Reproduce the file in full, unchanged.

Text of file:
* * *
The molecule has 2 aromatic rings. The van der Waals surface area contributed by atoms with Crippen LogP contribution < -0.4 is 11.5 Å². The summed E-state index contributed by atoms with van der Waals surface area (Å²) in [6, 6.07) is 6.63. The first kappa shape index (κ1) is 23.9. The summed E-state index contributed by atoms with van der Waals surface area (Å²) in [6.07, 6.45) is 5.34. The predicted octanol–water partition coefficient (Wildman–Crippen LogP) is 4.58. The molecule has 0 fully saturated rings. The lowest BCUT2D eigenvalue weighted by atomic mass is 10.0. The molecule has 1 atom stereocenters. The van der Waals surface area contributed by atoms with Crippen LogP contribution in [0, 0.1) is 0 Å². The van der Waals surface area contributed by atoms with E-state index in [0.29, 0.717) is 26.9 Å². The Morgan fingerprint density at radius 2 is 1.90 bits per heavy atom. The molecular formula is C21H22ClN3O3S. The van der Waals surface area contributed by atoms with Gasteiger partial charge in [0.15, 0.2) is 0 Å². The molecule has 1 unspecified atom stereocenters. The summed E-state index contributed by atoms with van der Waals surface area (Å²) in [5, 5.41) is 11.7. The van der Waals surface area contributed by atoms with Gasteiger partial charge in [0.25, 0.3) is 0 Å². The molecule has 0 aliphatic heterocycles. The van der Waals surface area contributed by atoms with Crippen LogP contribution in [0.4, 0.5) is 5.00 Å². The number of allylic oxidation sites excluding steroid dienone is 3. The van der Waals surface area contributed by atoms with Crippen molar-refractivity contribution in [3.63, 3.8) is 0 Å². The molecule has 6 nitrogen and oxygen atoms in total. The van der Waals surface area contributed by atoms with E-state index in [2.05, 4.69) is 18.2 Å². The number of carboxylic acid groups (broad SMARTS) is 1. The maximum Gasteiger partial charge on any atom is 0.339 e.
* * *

The molecule has 2 aromatic rings. The van der Waals surface area contributed by atoms with Crippen LogP contribution < -0.4 is 11.5 Å². The summed E-state index contributed by atoms with van der Waals surface area (Å²) in [6, 6.07) is 6.63. The first kappa shape index (κ1) is 23.9. The summed E-state index contributed by atoms with van der Waals surface area (Å²) in [6.07, 6.45) is 5.34. The predicted octanol–water partition coefficient (Wildman–Crippen LogP) is 4.58. The molecule has 0 fully saturated rings. The lowest BCUT2D eigenvalue weighted by atomic mass is 10.0. The molecule has 1 atom stereocenters. The van der Waals surface area contributed by atoms with Crippen LogP contribution in [0, 0.1) is 0 Å². The van der Waals surface area contributed by atoms with E-state index in [0.29, 0.717) is 26.9 Å². The Morgan fingerprint density at radius 2 is 1.90 bits per heavy atom. The molecular formula is C21H22ClN3O3S. The van der Waals surface area contributed by atoms with Gasteiger partial charge in [0.15, 0.2) is 0 Å². The molecule has 1 unspecified atom stereocenters. The summed E-state index contributed by atoms with van der Waals surface area (Å²) in [5, 5.41) is 11.7. The van der Waals surface area contributed by atoms with Gasteiger partial charge in [0.25, 0.3) is 0 Å². The molecule has 0 aliphatic heterocycles. The van der Waals surface area contributed by atoms with Crippen LogP contribution in [0.4, 0.5) is 5.00 Å². The number of allylic oxidation sites excluding steroid dienone is 3. The van der Waals surface area contributed by atoms with Crippen molar-refractivity contribution in [3.63, 3.8) is 0 Å². The molecule has 6 nitrogen and oxygen atoms in total. The van der Waals surface area contributed by atoms with E-state index in [2.05, 4.69) is 18.2 Å². The number of carboxylic acid groups (broad SMARTS) is 1. The maximum Gasteiger partial charge on any atom is 0.339 e.